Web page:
2001, Future Men:

A covenant is simply a solemn bond, sovereignly administered, with attendant blessings and curses. With this definition, we must still consider the outworkings of God’s covenants with men throughout history. We are faced with two basic options. Either God has made one basic covenant with men throughout history, or He has made more than one — possibly many. As we shall see, Scripture teaches that God has made one basic covenant with fallen men throughout history, which we may call the covenant of grace. In the New Testament, we see the proper scriptural name for this covenant in the New Covenant. (Future Men [Moscow, ID: Canon Press, 2001], 34)

2001, Mother Kirk:

In addition, our music must acknowledge our covenantal obligations and promises, and the blessings and curses sovereignly administered by our Lord (Ps. 72:5; Ps. 79:13). (Mother Kirk: Essays & Forays in Practical Ecclesiology [Moscow, ID: Canon Press, 2001], 142, emphasis original)

2002, “Reformed” Is Not Enough:

We will begin with a working definition of covenant, and as we come to the various passages of Scripture, how the definition applies to the text quoted above will become clear. Covenants among men are solemn bonds, sovereignly administered, with attendant blessings and curses. (“Reformed” Is Not Enough: Recovering the Objectivity of the Covenant [Moscow, ID: Canon Press, 2002], 63, emphasis original)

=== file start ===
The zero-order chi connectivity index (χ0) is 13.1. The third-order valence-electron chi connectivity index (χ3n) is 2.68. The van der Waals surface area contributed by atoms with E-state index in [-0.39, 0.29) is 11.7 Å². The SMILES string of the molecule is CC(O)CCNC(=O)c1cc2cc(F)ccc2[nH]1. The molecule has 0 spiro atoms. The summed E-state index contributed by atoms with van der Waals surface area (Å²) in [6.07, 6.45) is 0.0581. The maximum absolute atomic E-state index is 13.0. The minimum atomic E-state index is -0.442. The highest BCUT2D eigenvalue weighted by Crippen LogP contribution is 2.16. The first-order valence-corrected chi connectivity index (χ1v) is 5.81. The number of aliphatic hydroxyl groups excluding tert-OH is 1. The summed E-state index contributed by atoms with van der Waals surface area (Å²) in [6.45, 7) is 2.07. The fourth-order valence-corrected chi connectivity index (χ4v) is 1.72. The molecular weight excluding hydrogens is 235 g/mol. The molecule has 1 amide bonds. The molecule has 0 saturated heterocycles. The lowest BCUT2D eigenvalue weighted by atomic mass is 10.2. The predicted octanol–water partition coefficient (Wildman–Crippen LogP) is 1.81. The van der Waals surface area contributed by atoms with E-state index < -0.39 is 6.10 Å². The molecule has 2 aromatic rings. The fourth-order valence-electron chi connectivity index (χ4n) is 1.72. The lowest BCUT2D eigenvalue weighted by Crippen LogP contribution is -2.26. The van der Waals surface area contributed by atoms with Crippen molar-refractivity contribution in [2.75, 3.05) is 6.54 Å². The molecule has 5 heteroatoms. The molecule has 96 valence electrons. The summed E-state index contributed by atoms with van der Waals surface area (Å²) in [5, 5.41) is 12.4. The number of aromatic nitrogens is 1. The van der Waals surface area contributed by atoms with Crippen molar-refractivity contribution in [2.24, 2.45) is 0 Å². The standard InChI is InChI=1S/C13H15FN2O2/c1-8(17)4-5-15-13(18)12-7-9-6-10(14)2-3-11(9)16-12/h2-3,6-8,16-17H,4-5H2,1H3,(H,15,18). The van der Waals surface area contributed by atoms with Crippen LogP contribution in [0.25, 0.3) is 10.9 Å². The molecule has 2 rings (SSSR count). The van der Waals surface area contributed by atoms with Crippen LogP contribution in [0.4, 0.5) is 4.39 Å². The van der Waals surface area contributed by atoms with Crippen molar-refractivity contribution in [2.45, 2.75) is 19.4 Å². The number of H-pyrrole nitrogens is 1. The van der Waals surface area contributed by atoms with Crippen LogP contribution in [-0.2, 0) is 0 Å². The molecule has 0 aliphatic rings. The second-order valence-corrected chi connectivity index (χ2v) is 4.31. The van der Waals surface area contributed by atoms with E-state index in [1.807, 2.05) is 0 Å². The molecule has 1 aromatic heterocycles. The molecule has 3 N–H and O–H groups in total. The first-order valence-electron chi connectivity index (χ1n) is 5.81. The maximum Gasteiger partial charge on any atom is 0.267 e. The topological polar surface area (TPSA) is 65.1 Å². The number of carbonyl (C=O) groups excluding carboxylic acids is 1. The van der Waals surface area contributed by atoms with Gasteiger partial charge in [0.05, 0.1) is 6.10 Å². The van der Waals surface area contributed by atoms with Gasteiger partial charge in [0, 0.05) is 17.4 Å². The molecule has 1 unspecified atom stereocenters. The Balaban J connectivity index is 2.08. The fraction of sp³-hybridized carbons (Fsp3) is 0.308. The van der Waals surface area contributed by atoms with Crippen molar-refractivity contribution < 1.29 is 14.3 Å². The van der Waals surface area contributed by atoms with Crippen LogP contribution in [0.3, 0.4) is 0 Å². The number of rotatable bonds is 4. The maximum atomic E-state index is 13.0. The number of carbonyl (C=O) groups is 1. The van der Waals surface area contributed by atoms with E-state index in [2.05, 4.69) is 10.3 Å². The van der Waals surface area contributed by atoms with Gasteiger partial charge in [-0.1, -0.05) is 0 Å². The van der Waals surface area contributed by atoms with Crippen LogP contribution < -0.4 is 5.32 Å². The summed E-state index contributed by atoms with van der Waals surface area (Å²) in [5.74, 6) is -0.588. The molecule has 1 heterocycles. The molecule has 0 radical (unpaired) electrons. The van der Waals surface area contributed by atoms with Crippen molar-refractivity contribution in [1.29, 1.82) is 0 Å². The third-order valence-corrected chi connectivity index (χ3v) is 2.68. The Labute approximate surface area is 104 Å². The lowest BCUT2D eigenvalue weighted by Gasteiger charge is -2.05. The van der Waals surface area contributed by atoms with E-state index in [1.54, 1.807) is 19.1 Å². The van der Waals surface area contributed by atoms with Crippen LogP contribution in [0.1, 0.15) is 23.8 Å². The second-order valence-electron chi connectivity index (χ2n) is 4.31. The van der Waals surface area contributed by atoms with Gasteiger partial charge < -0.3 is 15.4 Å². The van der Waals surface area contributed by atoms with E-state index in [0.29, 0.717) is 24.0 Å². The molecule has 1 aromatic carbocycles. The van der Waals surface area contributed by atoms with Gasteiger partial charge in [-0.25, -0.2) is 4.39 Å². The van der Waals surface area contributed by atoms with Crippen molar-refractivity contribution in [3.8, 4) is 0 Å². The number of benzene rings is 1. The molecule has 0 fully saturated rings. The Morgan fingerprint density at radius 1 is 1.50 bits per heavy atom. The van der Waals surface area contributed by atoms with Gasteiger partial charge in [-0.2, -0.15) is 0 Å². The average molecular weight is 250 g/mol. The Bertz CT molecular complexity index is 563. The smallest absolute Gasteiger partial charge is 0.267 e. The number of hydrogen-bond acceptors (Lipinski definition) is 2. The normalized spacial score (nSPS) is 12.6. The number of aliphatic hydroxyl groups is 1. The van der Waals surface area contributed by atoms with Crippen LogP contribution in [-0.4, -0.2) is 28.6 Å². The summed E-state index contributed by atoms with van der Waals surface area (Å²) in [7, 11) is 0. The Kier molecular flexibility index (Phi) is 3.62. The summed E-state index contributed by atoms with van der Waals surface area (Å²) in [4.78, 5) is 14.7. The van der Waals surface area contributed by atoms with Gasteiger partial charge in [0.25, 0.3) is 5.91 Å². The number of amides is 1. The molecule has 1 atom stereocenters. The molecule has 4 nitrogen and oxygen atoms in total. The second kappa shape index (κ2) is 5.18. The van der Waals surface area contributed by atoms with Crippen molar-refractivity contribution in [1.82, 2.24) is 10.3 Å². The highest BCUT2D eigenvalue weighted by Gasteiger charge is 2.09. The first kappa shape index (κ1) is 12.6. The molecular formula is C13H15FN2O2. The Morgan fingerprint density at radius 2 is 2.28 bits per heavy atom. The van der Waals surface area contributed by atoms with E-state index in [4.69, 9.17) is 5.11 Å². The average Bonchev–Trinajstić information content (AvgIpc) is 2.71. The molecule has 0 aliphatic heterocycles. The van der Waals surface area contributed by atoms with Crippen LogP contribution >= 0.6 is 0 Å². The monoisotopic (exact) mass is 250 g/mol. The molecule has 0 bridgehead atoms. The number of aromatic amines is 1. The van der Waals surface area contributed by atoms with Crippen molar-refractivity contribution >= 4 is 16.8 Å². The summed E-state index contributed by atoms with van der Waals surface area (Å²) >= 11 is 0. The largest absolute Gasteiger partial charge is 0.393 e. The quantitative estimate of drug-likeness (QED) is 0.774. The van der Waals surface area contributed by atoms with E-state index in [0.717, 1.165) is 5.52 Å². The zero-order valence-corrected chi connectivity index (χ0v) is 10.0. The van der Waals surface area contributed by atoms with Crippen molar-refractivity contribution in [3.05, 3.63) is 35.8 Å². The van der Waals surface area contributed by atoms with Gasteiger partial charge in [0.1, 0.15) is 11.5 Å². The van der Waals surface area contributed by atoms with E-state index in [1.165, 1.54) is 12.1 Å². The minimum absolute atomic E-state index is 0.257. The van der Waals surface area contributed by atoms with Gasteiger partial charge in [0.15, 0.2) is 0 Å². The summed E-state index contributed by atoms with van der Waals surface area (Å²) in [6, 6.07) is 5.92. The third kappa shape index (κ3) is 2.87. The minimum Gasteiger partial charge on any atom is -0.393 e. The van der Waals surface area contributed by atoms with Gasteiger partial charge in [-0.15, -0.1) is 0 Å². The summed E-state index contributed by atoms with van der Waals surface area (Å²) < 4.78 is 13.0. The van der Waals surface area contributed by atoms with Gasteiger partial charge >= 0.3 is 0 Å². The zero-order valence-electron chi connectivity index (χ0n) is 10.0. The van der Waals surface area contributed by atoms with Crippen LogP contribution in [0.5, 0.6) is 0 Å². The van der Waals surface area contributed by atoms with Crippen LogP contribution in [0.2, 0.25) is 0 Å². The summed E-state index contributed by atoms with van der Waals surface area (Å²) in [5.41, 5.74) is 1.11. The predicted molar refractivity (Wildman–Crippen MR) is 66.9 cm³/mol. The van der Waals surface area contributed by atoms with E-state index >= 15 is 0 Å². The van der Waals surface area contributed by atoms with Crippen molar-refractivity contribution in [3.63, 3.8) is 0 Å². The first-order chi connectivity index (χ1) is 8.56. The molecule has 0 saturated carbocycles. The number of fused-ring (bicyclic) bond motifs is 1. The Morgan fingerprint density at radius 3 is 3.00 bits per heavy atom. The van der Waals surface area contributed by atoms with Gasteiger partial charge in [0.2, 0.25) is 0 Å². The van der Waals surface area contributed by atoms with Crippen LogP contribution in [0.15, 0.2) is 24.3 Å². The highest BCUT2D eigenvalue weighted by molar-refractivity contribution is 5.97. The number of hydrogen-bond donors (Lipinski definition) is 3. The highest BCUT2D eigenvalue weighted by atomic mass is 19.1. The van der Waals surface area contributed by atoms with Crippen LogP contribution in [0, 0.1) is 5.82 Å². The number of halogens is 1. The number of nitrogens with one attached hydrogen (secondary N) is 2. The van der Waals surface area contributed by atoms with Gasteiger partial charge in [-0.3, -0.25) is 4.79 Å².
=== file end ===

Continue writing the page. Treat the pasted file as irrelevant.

Seven examples over seven years. Six are identical definitions — Mother Kirk used identical terminology, in a different order. But in 2003 Doug Wilson changed the definition of “covenant” to fit the one used by his fellow Federal Visionists:1

2003, Credenda/Agenda:

A covenant is a relationship. (Credenda/Agenda Volume 15-1, 4)

“A covenant is a relationship between persons.” End quote. A covenant was no longer “a solemn bond, sovereignly administered, with attendant blessings and curses.” It was “a relationship.” And to remark the obvious, “a relationship” is not the same as “a solemn bond, sovereignly administered, with attendant blessings and curses.”

The Federal Vision redefines the word “covenant” as “a relationship” in order to bridge the gap between baptism and union with Christ. Doug Wilson didn’t know this when he wrote “Reformed” Is Not Enough, which was his “HERE I STAND” manifesto. Indeed, he titled the chapter Defining the Covenant. But someone corrected his definition by the time he published this volume of Credenda Agenda a few months later, which he named “The Objectivity of the Covenant.” Like “Reformed” Is Not Enough, he wrote it to specifically address the Federal Vision controversy.2

Three-and-a-half years later Doug Wilson reverted to his original definition of the word “covenant,” after the need for his written contribution to the Federal Vision controversy subsided:

But there was clearly a covenant in the Garden. A covenant is a solemn bond, sovereignly administered, with attendant blessings and curses. The charge to Adam was certainly solemn, God administered it by speaking the words of it, and he promised death for disobedience and continued obedience would bring with it maintained access to the tree of life. This covenant was with Adam and all his posterity. It obligated us to entire obedience, and obligates us still. The fact that it is broken does not mean it ceases to be binding. If a man and a woman commits adultery once, this does not give them permission to continue. The fact that Adam was unfaithful does not mean we have a right to be unfaithful. Another way of expressing this is that outside of Christ we are constantly breaking covenant with God. Our rebellion is ongoing. (Westminster Nineteen: Of the Law of God, Blog & Mablog, November 2, 2006, italics original)